Last week, I became a victim of the Shoe Shine Scam – or was I a victim at all? The event reinforced two valuable lessons; First, the importance of resisting, and, second, making an excuse for what happens to you is always the wrong response to a situation.
Waiting for the light to change and standing on the corner of Michigan Avenue and E. Ontario, in Chicago, I was distracted by an app on my phone – like many of us, in those spare moments, we turn to our phones. In other words: I was not paying attention.
Standing about three feet from the road, I looked down and I found my shoes being shined. It all happened so fast; the shoe shiner was a real professional.
Although I resisted at first, he had muttered that I wasn’t obliged to pay anything for the service. As the man humbly submitted to shine my shoes, I empathized with him and allowed him to continue.
Have you ever had your feet washed in spiritual setting modeling what Christ did to his disciples? It is a humbling experience, and this experience came at that moment.
During many blog posts, I’ve mentioned that the healthy way to receive from another is freely, and I’m good at his. However, at that moment, standing by Michigan Avenue, I began to feel the emotion of pity for this man.
Two thoughts came to mind:
With both of these thoughts, I decided to show compassion.
Cautious but not afraid
As he shined my shoes, I told him that I did not have any money to pay him. Together, we walked to the bank; he shared with me how he had money laundered and dealt drugs in the past – I was cautious, but not afraid.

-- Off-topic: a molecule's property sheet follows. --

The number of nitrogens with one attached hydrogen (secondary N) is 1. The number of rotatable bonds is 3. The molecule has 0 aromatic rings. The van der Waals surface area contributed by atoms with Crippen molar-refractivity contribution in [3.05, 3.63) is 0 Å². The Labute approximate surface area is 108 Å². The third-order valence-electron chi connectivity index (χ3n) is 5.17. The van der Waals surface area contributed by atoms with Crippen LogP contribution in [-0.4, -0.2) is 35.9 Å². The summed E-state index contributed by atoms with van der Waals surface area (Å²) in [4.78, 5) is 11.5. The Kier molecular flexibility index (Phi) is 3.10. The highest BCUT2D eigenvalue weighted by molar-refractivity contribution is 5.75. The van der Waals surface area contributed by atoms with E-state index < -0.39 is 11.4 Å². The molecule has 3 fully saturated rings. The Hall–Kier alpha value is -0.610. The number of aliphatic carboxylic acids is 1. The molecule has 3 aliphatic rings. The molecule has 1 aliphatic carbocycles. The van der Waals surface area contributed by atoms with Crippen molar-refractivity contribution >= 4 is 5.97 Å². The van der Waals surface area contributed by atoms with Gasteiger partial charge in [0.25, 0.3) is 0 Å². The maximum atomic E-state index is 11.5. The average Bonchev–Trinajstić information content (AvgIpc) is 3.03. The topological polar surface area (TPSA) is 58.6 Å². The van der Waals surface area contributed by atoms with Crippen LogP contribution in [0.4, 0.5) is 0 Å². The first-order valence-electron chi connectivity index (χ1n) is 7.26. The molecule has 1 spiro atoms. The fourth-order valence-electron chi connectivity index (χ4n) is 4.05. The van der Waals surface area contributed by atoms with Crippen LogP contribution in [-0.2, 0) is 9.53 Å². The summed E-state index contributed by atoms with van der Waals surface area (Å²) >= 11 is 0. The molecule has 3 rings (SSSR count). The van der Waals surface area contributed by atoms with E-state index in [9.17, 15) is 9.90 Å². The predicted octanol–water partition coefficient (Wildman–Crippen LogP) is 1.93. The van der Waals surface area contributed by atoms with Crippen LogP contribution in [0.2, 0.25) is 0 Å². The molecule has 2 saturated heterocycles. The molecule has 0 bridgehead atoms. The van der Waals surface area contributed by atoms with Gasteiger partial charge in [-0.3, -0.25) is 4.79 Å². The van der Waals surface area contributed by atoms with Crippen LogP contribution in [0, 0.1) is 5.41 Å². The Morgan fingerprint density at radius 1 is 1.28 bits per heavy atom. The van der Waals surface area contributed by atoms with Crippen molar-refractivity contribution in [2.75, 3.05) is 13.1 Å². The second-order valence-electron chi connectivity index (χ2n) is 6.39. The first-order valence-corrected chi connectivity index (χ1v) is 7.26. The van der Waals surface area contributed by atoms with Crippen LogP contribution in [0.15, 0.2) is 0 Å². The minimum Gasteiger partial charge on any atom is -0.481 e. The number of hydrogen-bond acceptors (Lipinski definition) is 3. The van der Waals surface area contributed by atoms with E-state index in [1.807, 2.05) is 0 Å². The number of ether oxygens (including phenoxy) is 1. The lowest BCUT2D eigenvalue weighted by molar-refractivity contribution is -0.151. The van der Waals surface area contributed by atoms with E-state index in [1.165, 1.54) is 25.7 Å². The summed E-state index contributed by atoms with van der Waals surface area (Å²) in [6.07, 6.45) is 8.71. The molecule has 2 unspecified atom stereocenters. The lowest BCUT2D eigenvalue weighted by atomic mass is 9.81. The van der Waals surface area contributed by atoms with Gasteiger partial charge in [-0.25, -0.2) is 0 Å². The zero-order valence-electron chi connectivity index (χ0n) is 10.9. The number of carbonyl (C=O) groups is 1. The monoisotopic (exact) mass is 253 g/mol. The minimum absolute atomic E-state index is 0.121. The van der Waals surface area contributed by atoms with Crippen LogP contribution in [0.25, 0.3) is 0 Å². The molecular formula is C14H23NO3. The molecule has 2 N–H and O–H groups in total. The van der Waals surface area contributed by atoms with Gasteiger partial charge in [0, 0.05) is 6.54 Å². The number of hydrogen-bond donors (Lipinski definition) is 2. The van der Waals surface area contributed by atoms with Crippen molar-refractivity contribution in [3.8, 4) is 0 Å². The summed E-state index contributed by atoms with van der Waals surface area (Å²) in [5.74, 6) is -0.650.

Then, it hit me
In the bank, I gave him a $20 bill, but he protested, saying I had agreed to pay him $40. Then he explained he worked for Hope House, and he could provide a receipt. It was at that moment, I knew I was dealing with a criminal. Moreover, I knew I could have avoided this mess by resisting.
A good idea
At this point, I had to change this situation. My good idea: return to the cashier and get a check made out to Hope House, and until I saw my name and the address on the check, I thought I had a smart solution.
To be aggressive, assertive or complicit?
When chaos strikes, I sit still. At this moment, I sat on the sofa in bank, deciding how I would react. The process of sitting still is a lesson in patience.
I had some choices to make. Either give a criminal what he wants – $40 – or risk some altercation.
Should I be aggressive, assertive, or complicit?
Uncertain about his stability, I handed the man $40. Immediately, he tried to fix my pants – and as I should have said before – assertively I responded “No.” In this instance, he walked away.
Was I a victim of a scam? Victim is a term I consider incorrect here; he scammed me because of my bad choices. While I may not be accountable for what happens to me, I am answerable to my response. Not paying attention cost me $40 – the shoe shiner picked me as a target because I was distracted by my phone in the heart of a busy city.
Making the right choice
Did I make the right choice? I don’t know. Most importantly, I acted the way I did through choice and not an automatic response. In this case, the choice was a passive act of compliance – a behavior I don’t typically display. Right or wrong, it was my choice.
When in the city pay attention and If someone wants to touch me for whatever reason resist firmly. In the beginning, the man seemed harmless but later became aggressive.
Funny enough, on my way home, I saw two policemen, I told them about the scam, one officer looked at my shoes and laughing he said: “Shoe Shine Scam?” I must be the last person in Chicago not aware of the scam.
no vs. NO
My experience taught me, don’t say “no” half-heartedly, say “NO,” so that others hear and respect your choice. Whether in business or during unwanted situations on the street, remain assertive and state your choice.